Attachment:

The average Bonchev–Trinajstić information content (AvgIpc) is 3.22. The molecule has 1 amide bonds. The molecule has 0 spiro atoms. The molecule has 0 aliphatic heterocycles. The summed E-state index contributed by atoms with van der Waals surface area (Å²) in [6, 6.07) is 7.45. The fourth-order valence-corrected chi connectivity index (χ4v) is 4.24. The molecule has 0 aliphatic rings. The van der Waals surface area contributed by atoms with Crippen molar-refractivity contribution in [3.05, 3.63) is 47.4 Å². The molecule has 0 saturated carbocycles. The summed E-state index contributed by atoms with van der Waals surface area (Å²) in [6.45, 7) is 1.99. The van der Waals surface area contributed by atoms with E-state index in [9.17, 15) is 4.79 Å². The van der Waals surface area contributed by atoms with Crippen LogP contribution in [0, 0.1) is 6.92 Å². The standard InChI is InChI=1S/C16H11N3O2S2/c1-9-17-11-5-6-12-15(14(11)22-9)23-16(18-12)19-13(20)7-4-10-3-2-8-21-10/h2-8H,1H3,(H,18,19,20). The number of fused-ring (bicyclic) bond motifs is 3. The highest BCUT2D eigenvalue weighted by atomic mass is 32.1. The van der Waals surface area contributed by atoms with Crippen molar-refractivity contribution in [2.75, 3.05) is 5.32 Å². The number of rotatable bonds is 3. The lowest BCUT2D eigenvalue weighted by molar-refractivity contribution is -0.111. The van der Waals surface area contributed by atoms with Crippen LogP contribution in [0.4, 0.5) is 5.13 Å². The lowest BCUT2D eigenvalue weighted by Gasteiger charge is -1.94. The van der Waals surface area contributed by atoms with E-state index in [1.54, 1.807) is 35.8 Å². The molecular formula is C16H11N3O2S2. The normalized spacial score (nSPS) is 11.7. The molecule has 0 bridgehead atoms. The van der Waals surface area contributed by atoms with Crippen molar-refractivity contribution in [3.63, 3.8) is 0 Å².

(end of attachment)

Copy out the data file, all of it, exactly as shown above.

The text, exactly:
The average Bonchev–Trinajstić information content (AvgIpc) is 3.22. The molecule has 1 amide bonds. The molecule has 0 spiro atoms. The molecule has 0 aliphatic heterocycles. The summed E-state index contributed by atoms with van der Waals surface area (Å²) in [6, 6.07) is 7.45. The fourth-order valence-corrected chi connectivity index (χ4v) is 4.24. The molecule has 0 aliphatic rings. The van der Waals surface area contributed by atoms with Crippen molar-refractivity contribution in [3.05, 3.63) is 47.4 Å². The molecule has 0 saturated carbocycles. The summed E-state index contributed by atoms with van der Waals surface area (Å²) in [6.45, 7) is 1.99. The van der Waals surface area contributed by atoms with E-state index in [9.17, 15) is 4.79 Å². The van der Waals surface area contributed by atoms with Crippen LogP contribution in [0, 0.1) is 6.92 Å². The standard InChI is InChI=1S/C16H11N3O2S2/c1-9-17-11-5-6-12-15(14(11)22-9)23-16(18-12)19-13(20)7-4-10-3-2-8-21-10/h2-8H,1H3,(H,18,19,20). The number of fused-ring (bicyclic) bond motifs is 3. The highest BCUT2D eigenvalue weighted by atomic mass is 32.1. The van der Waals surface area contributed by atoms with Crippen molar-refractivity contribution in [2.75, 3.05) is 5.32 Å². The number of rotatable bonds is 3. The lowest BCUT2D eigenvalue weighted by molar-refractivity contribution is -0.111. The van der Waals surface area contributed by atoms with Crippen LogP contribution in [0.4, 0.5) is 5.13 Å². The lowest BCUT2D eigenvalue weighted by Gasteiger charge is -1.94. The van der Waals surface area contributed by atoms with E-state index in [1.54, 1.807) is 35.8 Å². The molecular formula is C16H11N3O2S2. The normalized spacial score (nSPS) is 11.7. The molecule has 0 bridgehead atoms. The van der Waals surface area contributed by atoms with Crippen molar-refractivity contribution in [3.63, 3.8) is 0 Å².